M 3:30pm-7:20pm, W 3:30pm-5:20pm
AMST 231a / WGSS 231a, Introduction to Digital Humanities Laura Wexler and Angel Nieves
The application of computational methods such as text analysis, mapping, and network analysis to traditional and new forms of inquiry in the humanities. What methods are best for which forms of inquiry, how to apply those methods, and how new questions arise in the process. The limitations and challenges as well as the promises of digital humanities. HU
Exploration of the history and practice of family photography from an interdisciplinary perspective. Study of family photographs from the analog to the digital era, from snapshots to portraits, and from instrumental images to art exhibitions. Particular attention to the ways in which family photographs have helped establish gendered and racial hierarchies and examination of recent ways of reconceiving these images. HU
F&ES 020a / EVST 020a, Sustainable Development in Haiti Gordon Geballe
The principles and practice of sustainable development explored in the context of Haiti’s rich history and culture, as well as its current environmental and economic impoverishment. Enrollment limited to freshmen. Preregistration required; see under Freshman Seminar Program. WR
HSAR 463a / ER&M 378a, Material History of Twentieth-Century Photography Monica Bravo and Paul Messier
Study of the materials of 20th-century photography, from black and white and color to today’s digital and ‘dematerialized’ photographs to better understand that the material history of a photograph plays a critical role in the interpretation of context, intention, authenticity, and preservation. HU
HSAR 466a, The Technical Examination of Art Ian McClure
Introduction to methods used in the technical examination of works of art, including critical assessment of the information such methods provide. What technical examination can reveal about the materials and techniques used in a particular work’s creation and about its subsequent history.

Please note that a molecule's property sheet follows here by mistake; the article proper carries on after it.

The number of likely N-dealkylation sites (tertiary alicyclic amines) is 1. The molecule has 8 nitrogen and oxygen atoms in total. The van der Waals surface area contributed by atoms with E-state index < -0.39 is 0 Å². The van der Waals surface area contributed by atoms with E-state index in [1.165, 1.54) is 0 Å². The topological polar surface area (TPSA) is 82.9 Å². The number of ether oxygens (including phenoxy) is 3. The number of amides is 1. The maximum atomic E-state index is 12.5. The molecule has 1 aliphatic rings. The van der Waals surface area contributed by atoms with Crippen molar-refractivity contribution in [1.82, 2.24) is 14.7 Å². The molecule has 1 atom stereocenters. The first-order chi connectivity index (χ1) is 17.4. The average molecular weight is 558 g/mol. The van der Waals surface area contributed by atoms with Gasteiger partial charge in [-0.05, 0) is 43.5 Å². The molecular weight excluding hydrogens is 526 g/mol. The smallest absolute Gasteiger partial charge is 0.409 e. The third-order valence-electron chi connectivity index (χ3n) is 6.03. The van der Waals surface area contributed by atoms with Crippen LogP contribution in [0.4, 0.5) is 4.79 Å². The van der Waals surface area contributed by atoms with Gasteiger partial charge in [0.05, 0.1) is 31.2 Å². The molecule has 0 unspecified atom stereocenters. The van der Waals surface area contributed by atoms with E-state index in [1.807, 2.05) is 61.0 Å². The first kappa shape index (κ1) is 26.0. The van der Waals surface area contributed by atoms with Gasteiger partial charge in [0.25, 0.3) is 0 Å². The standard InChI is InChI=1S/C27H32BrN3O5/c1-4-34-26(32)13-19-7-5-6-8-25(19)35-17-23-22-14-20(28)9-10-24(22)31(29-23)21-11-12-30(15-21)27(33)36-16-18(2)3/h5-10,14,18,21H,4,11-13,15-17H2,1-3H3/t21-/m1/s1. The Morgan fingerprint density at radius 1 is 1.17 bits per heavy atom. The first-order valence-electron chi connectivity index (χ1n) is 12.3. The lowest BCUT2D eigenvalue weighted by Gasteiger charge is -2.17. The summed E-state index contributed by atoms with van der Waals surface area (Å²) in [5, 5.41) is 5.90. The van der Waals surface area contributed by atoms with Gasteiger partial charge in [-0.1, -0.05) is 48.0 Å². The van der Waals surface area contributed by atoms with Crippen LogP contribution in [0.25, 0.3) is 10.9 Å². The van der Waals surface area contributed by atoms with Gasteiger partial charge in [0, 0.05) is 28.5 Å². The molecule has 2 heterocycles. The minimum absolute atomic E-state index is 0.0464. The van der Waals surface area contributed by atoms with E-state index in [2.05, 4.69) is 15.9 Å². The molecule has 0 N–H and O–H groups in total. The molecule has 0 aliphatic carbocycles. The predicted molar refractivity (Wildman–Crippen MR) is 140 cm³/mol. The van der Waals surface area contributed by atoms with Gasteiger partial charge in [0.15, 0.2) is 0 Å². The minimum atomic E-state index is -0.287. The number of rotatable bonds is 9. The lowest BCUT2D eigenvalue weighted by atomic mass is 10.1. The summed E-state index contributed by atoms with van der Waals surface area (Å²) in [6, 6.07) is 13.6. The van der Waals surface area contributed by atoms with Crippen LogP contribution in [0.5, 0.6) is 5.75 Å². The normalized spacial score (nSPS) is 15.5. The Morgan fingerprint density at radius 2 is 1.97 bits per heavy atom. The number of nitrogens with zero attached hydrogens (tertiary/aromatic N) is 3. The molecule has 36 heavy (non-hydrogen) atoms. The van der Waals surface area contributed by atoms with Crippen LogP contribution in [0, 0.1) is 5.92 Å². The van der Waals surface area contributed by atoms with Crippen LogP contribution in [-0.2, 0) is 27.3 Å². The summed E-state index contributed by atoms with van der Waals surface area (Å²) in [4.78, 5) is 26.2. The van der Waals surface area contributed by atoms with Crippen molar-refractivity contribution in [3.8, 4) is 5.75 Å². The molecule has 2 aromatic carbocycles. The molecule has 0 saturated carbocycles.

HSAR 749/ARCG646/ANTH646, Three Thousand Years of Mexican Feasting Mary Miller and Oswaldo Chinchilla Mazarigos
This course sits at the cusp of anthropology and art history, considered through the lens of the most central of human activities, the consumption of food. Feasting was integral to the prehispanic peoples of Mesoamerica, who domesticated and cultivated maize, beans, chocolate, vanilla, tomatoes, chilies, and squashes, and served dogs, ducks, and turkeys on the most festive of occasions. They developed special ceramics, from elaborate tamale plates to tall chocolate pots, for ritual service, some of which then became assemblages with which to honor the dead, and sometimes preserving a performance otherwise not visible in the present. In this course, the role of food both as object of ritual and performance and as subject is examined.
G&G 336a / ANTH 336a / ARCG 336a, Geoarchaeology Ellery Frahm
A survey of the numerous ways in which theories, approaches, techniques, and data from the earth and environmental sciences are used to address archaeological research questions. A range of interfaces between archaeology and the geological sciences are considered. Topics include stratigraphy, geomorphology, site formation processes, climate reconstruction, site location, and dating techniques. Prior introductory coursework in archaeology or geology (or instructor permission) suggested. SC, SO